In Animals on Board everyone is hoping to fill their arks up with herds of animal tiles, but beware: if you finish the game with only two of any animal, Noah takes them for his ark instead!
There are sixty animal tiles, made up of twelve sets of five matching animal types. Players begin the game with one animal tile on their ark (secret from the other players) and one food crate. A selection of animal tiles are laid centrally (how many depends on the player count) and on your turn you have two choices: you can split, or load. Splitting means splitting a group of animal tiles into two groups. A single tile counts as a group in this scenario, so you can separate one animal if you like, or more. When you split, you take a food crate from the general supply for yourself.
If you choose to load you must take all the animals in a single group, paying exactly one food crate per animal in that group. These get added to your ark, and your involvement in the current round is finished. As soon as there is only one active player left (i.e. everyone else has loaded) he or she gets one last turn, before a new round begins: any groups left in the middle of the table converge into one big group again, and more tiles are added.
The game finishes at the end of a round when at least one player has ten or more animals, at which point anyone with two of the same type of animal loses them, as they are taken by Noah. If anyone still has more than ten animals, they must discard down to ten. Then single tiles score the point value on them (between 1-5) and sets of three or more tiles score 5points per tile, no matter what number point value they have. Any food crates in your personal supply are also worth a point.
The slight element of you-split/I-take (occasionally used in our house to avoid cake-related arguments) reminds me of the games Mammut and New York Slice, where the spoils of the hunt (Mammut) or a pizza (New York Slice) are divided up by the players before being shared. But although it’s pitched at a younger audience, I think Animals on Board has the edge on both of them: it’s deliciously simple but (thanks to everyone’s secret starting tile, and the fact one tile is face-down in each round) has just enough hidden knowledge to keep everyone guessing until the final count-up. And I like the fact it can be played as a simple set-collection game, or as a vicious (set-destruction?) game, where you focus on ripping apart the groups the other players are after.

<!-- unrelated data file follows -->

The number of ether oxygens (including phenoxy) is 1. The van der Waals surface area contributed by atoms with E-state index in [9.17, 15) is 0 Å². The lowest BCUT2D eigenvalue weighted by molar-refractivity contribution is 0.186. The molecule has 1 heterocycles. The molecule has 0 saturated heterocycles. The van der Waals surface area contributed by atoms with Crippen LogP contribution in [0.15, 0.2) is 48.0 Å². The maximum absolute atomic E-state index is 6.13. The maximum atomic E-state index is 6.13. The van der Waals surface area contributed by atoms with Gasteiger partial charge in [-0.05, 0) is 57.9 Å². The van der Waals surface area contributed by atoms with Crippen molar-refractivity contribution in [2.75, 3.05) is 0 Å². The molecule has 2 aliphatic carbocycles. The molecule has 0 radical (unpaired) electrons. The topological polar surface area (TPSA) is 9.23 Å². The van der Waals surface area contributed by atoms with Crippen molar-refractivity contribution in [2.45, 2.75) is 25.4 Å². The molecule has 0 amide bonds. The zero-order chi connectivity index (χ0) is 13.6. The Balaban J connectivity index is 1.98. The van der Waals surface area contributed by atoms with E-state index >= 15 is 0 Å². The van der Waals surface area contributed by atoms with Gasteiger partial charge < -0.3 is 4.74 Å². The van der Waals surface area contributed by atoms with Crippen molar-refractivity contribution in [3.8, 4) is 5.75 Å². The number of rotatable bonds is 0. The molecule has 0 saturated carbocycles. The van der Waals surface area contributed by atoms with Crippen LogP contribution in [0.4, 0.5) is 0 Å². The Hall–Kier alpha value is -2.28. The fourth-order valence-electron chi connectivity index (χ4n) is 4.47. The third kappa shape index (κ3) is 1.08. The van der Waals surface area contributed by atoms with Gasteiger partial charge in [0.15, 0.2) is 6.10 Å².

The cute artwork and (slightly overproduced, perhaps?) cardboard arks set up the expectation of a gentle game experience, but Animals on Board can be played with the intention of spoiling your opponents plans, and is probably at its best that way. The only downside might be that if you really want to make the best choices, the attention needed might make the game outstay it’s welcome, a little bit. But it’s a neat little game, and a lot of fun.
It's more feisty than it first appears. If someone knows you're after Tigers, for instance, you can bet they're going to split the tigers up so you can't pick up more than one!
Exceedingly low. It's a short game that plays pretty quickly.
Low. The aim is set-collection, and really any light cognitive burning is about how to best mess with your opponents' plans.
Not a game with a lot of variety, but the tiles come out randomly - you can gamble on getting a third hippo, for instance, only the end up with a pair of them - and the game doesn't out-stay its welcome.